Israel on verge of snap election as lawmakers block budget
Israel appears to be on course for a fourth national election in less than two years marking a likely collapse of Prime Minister Benjamin Netanyahu’s eight-month-old coalition government. Israeli lawmakers failed to agree on a key budget vote on Tuesday, triggering the dissolution of parliament and a snap election in March 2021. The Knesset narrowly rejected the bill by a vote of 49 to 47 that would have deferred a Tuesday midnight deadline for passing the state budget for 2020.
Taking part in the vote, Netanyahu reportedly cast his ballot in favour of the bill in an attempt to win a majority. However, three Blue and White lawmakers defied their party and voted against the bill.Addressing the Knesset during the long debate, the Prime Minister blamed Defence Minister Benny Gantz for the new round of elections.Netanyahu and former head of the opposition Gantz established a coalition government in May after three elections held since April 2019 failed to reach a conclusion.
Even as the power-sharing deal is still under progress, political analysts in Israel have asserted that Netanyahu might not want to hand over power, instead dissolve the government prematurely. Meanwhile, Netanyahu, who denies charges of alleged corruption, took to Twitter on Monday to maintain that he does not want elections again. Speaking to the lawmakers, Netanyahu also asserted that the government should keep its focus on fighting the Coronavirus pandemic, instead of holding fresh elections.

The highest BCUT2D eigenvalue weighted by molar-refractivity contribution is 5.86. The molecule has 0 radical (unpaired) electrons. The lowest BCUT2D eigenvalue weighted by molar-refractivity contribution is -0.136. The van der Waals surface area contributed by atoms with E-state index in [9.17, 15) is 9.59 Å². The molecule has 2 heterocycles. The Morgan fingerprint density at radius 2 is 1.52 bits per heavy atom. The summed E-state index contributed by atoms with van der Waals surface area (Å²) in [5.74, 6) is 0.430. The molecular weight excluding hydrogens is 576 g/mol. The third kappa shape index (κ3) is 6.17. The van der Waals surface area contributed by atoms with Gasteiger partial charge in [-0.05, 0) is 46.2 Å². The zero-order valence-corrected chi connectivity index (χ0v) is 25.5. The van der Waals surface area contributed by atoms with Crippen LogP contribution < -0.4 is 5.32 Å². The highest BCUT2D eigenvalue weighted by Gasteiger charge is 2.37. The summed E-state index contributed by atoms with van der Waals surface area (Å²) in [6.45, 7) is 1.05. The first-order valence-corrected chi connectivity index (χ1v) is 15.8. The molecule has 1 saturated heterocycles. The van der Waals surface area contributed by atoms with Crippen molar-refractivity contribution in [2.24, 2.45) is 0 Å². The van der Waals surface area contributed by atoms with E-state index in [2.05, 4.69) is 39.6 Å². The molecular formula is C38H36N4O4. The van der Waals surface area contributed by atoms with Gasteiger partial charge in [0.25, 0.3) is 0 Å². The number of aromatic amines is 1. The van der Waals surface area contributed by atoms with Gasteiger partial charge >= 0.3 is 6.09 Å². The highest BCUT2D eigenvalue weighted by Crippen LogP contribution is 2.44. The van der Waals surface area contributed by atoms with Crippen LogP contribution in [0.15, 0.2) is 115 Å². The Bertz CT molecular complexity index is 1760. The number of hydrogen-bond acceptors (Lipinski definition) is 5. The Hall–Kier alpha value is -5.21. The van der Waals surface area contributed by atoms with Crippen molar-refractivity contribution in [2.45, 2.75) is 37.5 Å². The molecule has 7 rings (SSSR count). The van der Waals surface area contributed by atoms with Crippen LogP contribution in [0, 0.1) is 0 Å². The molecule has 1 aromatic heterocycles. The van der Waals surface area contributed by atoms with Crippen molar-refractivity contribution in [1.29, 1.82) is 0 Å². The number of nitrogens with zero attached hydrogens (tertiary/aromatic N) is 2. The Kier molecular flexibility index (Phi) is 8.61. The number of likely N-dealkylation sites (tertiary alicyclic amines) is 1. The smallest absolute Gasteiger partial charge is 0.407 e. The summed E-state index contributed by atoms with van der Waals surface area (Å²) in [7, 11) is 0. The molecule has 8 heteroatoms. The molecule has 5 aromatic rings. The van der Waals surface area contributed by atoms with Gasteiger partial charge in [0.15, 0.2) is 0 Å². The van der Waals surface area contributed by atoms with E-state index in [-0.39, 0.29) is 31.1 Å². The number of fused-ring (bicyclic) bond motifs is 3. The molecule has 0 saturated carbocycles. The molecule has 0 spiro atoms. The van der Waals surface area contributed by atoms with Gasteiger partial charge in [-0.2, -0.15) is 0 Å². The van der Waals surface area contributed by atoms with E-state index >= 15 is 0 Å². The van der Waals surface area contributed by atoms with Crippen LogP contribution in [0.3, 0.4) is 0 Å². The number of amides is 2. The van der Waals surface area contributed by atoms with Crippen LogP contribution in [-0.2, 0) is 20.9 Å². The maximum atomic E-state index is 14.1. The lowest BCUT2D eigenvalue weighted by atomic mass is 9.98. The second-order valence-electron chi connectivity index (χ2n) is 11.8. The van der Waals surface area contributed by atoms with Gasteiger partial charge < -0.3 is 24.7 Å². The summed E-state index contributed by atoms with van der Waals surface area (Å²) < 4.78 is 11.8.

As part of their power-sharing deal, Gantz would take over the government from Netanyahu as prime minister of Israel in November 2021 for the remainder of the three-year term. However, Gantz has been unable to convince Netanyahu to agree on a fiscal budget for 2020 and 2021 which would enable the Prime Minister to give up the premiership to the defence minister in November 2021. If the bill would have been passed, it would have delayed the deadline for this year’s budget from December 23 to December 31.
While March elections would result in a critical shift in Israel’s political spectrum, it would be significantly risky for Netanyahu, noting that he is facing massive criticism over alleged corruption charges and mishandling of the COVID-19 crisis.Likud and Blue and White have been blaming each other for failure to reach an agreement over the budget. At the same time, Likud has been holding up the budget of several months now in an attempt to renegotiate a coalition deal with Blue and White.In the aftermath of economic repercussions of the Coronavirus pandemic, the Israeli gross domestic product is expected to shrink by 4.5% with the jobless rate standing at 12.1%.